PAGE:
How to make edible utensils that you can eat after you use (VIDEO)

April 4, 2016 by  
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Great Barrier Reef coral bleaching is now more widespread than ever

April 4, 2016 by  
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New research, backed up by troubling photographic evidence, shows that coral bleaching is now more prevalent in Australia’s Great Barrier Reef than ever before . Bleaching occurs when ocean temperatures rise and coral evicts the algae that give the reef its typically colorful appearance. Underwater observations suggest the problem is increasing, and upcoming aerial surveys will offer an even better view of how far the coral bleaching has spread in the northern part of the reef. Read the rest of Great Barrier Reef coral bleaching is now more widespread than ever

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One of the world’s greenest buildings 14 feet above sea level prepares for climate change

April 4, 2016 by  
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Power-hungry Bitcoin could consume as much energy as Denmark by 2020

April 4, 2016 by  
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The value of Bitcoin has fluctuated widely since the pioneering cryptocurrency’s debut in 2009. Middling at less than $20 for much of its early tenure, Bitcoin soared to an all-time high of $979.45 in December 2013 before fluctuating approximately between $200 and $400 over the past year. However, Bitcoin’s true costs are hidden in this traditional market valuation. In order to obtain Bitcoins, one must “mine” them using a computer rig, and these high-performance computers have high energy needs. One analysis of the cryptocurrency projects that by 2020, global Bitcoin mining could consume as much electricity as the entire country of Denmark . Bitcoin is a peer-to-peer currency that can be transferred between individuals without a governing body or bank acting as intermediary. A program incorporates the value and present circulation of coins to steadily generate new Bitcoins. As the currency has aged, the mining of new Bitcoins has grown more energy intensive. The current extraction rate of Bitcoins uses approximately 350 megawatts, enough to power 280,000 American homes. Current Bitcoin demand also requires a mining network infrastructure that weighs over 10,000 metric tons. Related: South American Plastic Banks Turn Pollution into Currency Environmental researcher and Bitcoin enthusiast Sebastian Deetman has explored the future growth of Bitcoin and how it might affect future energy use. He said, “The results show that in an optimistic scenario, the increase in electricity consumption of the bitcoin network compared to now is not shocking, from around 350 MW to around 417 MW, but still on the order of one small power station.” If his pessimistic projections hold true, the difference in power use would be drastic. “Even in the optimistic scenario, just mining one bitcoin in 2020 would require a shocking 5,500 kWh, or about half the annual electricity consumption of an American household,” says Deetman. “I haven’t given up on the idea of distributed network transactions, but a radical rethinking of how these may be secured would be beneficial, be it at least for the environment.” Solar-powered Bitcoin farm: a worthy investment? Via Vice Motherboard Images via Zach Copley/Flickr  and  Mirko Tobias Schäfer/Flickr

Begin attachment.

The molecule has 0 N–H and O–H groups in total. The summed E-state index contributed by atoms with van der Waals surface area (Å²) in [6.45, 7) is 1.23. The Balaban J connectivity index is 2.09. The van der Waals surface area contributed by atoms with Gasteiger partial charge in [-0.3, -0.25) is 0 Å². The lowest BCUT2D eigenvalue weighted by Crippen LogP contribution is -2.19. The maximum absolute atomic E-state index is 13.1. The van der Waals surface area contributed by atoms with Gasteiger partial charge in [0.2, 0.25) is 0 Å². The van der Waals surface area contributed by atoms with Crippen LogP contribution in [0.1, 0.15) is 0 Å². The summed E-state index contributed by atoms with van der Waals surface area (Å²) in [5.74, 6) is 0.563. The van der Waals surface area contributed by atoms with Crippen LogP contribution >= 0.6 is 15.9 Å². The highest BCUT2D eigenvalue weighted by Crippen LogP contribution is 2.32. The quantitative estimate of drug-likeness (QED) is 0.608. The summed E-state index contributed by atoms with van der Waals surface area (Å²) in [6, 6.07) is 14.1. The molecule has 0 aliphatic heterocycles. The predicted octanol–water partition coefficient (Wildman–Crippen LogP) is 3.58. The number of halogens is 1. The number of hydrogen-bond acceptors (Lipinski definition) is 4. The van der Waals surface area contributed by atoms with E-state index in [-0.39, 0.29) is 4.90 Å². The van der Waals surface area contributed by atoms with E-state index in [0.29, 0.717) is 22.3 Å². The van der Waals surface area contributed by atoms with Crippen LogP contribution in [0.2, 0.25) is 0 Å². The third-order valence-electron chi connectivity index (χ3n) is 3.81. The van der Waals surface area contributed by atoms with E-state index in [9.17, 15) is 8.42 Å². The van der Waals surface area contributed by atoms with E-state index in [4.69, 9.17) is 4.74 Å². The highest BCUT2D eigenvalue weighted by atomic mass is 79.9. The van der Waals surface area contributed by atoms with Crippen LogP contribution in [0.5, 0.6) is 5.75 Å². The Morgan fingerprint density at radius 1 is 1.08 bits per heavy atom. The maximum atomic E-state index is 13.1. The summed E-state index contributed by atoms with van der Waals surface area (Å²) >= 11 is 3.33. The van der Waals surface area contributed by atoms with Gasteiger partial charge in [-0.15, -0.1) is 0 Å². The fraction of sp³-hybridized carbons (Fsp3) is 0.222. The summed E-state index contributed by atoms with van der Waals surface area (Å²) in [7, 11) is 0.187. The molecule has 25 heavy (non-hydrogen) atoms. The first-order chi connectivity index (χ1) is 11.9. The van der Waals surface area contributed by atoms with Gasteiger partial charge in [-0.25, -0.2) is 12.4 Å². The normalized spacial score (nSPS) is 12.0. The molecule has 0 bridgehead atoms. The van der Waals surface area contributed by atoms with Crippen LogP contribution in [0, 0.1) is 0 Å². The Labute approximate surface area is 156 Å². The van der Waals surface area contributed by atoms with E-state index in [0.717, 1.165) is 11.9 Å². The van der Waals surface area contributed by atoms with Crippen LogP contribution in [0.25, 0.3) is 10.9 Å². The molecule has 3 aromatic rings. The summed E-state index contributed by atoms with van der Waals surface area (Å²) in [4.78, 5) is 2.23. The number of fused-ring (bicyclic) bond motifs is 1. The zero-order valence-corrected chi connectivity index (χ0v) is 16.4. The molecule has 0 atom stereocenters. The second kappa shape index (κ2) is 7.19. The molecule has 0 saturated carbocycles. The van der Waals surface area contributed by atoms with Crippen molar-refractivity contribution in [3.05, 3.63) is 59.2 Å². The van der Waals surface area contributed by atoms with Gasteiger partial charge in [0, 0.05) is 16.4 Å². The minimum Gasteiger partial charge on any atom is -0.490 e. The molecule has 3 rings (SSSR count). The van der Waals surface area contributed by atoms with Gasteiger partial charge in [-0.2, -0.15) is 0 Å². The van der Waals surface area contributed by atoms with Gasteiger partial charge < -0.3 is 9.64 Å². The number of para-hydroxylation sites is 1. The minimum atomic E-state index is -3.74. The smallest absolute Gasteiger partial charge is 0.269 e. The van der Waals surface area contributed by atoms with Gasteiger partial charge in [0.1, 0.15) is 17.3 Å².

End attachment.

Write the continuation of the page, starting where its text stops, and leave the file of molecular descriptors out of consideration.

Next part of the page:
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100% waterproof Levitat tree tent for three fits in your carry-on luggage

April 4, 2016 by  
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